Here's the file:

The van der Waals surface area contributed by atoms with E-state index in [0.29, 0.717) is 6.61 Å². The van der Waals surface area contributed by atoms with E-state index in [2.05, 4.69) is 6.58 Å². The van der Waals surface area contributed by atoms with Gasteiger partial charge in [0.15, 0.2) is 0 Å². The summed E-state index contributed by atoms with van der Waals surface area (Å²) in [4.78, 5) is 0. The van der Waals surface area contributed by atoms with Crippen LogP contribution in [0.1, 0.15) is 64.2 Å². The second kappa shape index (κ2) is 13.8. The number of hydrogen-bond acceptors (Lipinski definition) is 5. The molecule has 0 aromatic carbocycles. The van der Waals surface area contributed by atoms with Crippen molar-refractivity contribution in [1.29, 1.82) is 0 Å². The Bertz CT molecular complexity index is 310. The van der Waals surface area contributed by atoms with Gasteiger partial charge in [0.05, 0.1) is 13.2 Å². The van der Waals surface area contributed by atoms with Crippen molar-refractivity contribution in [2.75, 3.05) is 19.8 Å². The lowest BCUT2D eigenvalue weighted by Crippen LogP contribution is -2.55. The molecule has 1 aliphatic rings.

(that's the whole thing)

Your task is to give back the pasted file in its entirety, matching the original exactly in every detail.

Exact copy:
The van der Waals surface area contributed by atoms with E-state index in [0.29, 0.717) is 6.61 Å². The van der Waals surface area contributed by atoms with E-state index in [2.05, 4.69) is 6.58 Å². The van der Waals surface area contributed by atoms with Gasteiger partial charge in [0.15, 0.2) is 0 Å². The summed E-state index contributed by atoms with van der Waals surface area (Å²) in [4.78, 5) is 0. The van der Waals surface area contributed by atoms with Crippen LogP contribution in [0.1, 0.15) is 64.2 Å². The second kappa shape index (κ2) is 13.8. The number of hydrogen-bond acceptors (Lipinski definition) is 5. The molecule has 0 aromatic carbocycles. The van der Waals surface area contributed by atoms with Crippen molar-refractivity contribution in [1.29, 1.82) is 0 Å². The Bertz CT molecular complexity index is 310. The van der Waals surface area contributed by atoms with Gasteiger partial charge in [0.05, 0.1) is 13.2 Å². The van der Waals surface area contributed by atoms with Crippen molar-refractivity contribution in [2.75, 3.05) is 19.8 Å². The lowest BCUT2D eigenvalue weighted by Crippen LogP contribution is -2.55. The molecule has 1 aliphatic rings.